Let’s say your best friend was visiting the area and you wanted to show them the best time ever. Where would you take them? Give us a little itinerary – say it was a week long trip, where would you eat, drink, visit, hang out, etc.
I’m an outdoor junkie, so get ready to spend a lot of time breathing in some fresh Colorado air. We’re always going to head to the mountains, but if we’ve got a week to spend it all, I’d go for the southwest part of Colorado with the car packed to the hilt with gear and bikes and then work our way back through the state. Our first day would start off heading to the Great Sand Dunes for a hike in the dune field and some sandboarding on the way back down. Afterwards, we’d head over Wolf Creek Pass and into Pagosa Springs to relax in the hot water springs in town. From there, I’d head to Durango for a ride on the Durango and Silverton Narrow Gauge Railroad. They’ve got a great idea in getting you to Chicago Basin where you can hike in and climb several 14ers. Once on the train, we’d spend the next day and a half camping and taking in the basin (and probably one of the three 14ers) before heading back to Durango on the train and onto the Strater Hotel for the evening. On day 4, we’d head over to Telluride for a view of the entire area and a walk along its Via Ferrata before packing it in for the night just north of Telluride in some of the greatest scenery in the world, the forests of the San Juan Mountains. The next morning, we’d head up one of the great trails in the area just south of Ridgway, Colorado, before heading up to the Black Canyon, where we’d pitch camp for the night on the rim, just to watch the Milky Way arc across the sky. This national park has some of the best dark sky in the nation, and the park’s location makes for something special. For our last couple of days, we’d head toward Crested Butte through the back way down Kebler Pass. This is definitely where the bikes get broken out and used heavily because Crested Butte has got some of the best bike trails I’ve ever enjoyed. While in town, I’d head to the Brick Oven Pizzeria for a great outdoor lunch setting and the Elk Avenue Prime for our last dinner before closing up the trip.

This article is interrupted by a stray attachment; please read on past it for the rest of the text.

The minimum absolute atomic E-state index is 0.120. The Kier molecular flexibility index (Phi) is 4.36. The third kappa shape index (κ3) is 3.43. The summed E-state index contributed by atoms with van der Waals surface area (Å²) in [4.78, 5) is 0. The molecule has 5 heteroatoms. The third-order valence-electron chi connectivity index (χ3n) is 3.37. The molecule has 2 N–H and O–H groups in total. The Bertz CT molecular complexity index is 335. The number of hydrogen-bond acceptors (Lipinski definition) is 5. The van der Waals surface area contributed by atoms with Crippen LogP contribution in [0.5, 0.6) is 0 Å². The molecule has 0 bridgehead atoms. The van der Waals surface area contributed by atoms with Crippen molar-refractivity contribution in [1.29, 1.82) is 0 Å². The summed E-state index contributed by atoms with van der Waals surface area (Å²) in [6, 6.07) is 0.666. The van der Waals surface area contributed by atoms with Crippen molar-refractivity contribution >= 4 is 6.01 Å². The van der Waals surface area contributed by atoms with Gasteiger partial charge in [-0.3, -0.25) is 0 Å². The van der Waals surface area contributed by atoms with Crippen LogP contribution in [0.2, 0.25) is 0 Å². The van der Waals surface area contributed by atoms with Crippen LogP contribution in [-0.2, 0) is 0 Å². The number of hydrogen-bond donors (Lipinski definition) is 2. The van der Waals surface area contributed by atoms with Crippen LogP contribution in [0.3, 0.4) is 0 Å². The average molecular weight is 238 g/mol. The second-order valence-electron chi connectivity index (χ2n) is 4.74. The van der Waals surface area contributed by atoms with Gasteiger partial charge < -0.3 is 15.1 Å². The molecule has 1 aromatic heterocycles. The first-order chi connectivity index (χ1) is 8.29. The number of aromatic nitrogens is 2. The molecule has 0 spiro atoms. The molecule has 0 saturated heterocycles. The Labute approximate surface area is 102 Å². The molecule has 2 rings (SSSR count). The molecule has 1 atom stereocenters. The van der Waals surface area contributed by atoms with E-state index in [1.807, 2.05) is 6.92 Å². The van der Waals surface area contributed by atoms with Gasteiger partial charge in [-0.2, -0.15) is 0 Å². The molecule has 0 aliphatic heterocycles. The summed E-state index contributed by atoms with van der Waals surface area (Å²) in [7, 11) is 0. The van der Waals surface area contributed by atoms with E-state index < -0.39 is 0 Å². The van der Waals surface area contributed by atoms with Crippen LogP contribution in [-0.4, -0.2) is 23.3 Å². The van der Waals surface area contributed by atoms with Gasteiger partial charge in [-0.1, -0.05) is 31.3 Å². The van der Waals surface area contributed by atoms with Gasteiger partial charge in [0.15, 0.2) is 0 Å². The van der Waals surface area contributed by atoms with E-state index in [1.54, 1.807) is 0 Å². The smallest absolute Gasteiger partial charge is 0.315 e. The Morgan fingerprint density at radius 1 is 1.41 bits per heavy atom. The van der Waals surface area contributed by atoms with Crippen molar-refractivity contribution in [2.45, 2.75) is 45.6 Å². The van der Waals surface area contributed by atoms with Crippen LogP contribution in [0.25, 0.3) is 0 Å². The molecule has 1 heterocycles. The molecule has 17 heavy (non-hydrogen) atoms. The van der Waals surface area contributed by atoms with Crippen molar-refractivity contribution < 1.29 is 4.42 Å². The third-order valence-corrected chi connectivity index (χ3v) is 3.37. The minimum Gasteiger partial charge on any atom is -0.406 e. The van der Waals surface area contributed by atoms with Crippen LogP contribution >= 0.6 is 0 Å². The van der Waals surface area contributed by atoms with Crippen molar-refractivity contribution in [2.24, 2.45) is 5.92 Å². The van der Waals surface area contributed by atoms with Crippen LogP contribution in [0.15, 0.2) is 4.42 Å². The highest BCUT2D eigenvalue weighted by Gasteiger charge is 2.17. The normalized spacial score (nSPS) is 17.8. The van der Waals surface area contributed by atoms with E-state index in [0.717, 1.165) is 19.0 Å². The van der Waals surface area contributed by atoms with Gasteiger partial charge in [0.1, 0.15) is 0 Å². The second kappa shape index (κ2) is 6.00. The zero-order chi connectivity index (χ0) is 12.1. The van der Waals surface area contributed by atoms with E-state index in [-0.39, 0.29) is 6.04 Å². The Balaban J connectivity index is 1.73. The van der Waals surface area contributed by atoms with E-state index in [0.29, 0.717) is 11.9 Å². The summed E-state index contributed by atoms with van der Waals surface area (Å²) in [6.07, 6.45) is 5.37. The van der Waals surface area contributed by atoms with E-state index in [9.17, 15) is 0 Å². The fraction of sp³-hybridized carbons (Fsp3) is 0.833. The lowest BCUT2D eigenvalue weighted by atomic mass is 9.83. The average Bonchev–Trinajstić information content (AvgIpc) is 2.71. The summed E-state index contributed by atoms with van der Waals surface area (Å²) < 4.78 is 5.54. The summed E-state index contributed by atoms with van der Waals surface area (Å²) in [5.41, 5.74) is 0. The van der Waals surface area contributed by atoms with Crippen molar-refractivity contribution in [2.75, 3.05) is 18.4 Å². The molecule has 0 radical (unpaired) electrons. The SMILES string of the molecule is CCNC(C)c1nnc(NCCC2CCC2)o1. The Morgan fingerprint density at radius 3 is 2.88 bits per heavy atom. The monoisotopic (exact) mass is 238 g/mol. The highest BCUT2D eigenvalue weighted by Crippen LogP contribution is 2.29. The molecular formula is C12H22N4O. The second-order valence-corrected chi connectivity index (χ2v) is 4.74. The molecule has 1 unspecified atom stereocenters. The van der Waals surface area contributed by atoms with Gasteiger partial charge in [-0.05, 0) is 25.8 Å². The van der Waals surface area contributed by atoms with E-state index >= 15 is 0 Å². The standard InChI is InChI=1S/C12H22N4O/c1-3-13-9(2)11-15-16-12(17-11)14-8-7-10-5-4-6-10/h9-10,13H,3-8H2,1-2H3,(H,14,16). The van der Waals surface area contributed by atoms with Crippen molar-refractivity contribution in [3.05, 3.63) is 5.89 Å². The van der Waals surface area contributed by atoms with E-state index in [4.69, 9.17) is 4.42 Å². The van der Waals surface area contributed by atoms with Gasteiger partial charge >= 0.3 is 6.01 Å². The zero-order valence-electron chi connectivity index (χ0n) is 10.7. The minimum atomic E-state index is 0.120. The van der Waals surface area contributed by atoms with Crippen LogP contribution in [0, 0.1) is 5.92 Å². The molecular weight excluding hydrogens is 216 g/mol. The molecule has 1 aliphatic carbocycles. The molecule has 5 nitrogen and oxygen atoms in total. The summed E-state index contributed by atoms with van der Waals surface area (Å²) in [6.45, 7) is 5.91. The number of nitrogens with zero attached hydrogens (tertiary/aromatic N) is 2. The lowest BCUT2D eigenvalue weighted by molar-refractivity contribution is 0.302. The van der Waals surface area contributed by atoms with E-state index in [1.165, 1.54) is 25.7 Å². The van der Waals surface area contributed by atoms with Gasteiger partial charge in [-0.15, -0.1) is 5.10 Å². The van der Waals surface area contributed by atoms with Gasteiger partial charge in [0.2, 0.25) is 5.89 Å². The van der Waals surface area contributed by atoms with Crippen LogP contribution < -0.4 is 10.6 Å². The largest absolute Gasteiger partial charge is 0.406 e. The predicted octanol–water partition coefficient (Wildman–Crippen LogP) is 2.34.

Who else deserves some credit and recognition?
Oh boy. I’ve had so many great people that have helped me in my life. Growing up in a military family, we never set roots too deep, but there were many folks who seemed to always intersect my life at the right time. If we’re giving our props to people, I’ve got to give first call to my wife, LaTricia. Everything (and I mean everything) I pursue, she’s always got my back and she’s cheering me on, even when I don’t think I’m making any progress. Even in the hustle and bustle of military life, my parents were always challenging me to push a little harder and take the extra step. If I’ve got one person outside of family, it’s got to be a Carson Middle School teacher from the sixth grade by the name of Mrs. Rose Terrell. She was the coach of our school’s Knowledge Bowl Team and someone who took an interest in me and my abilities, and really encouraged me to push toward excellence in my academics, something that has stuck with me even in my adult life.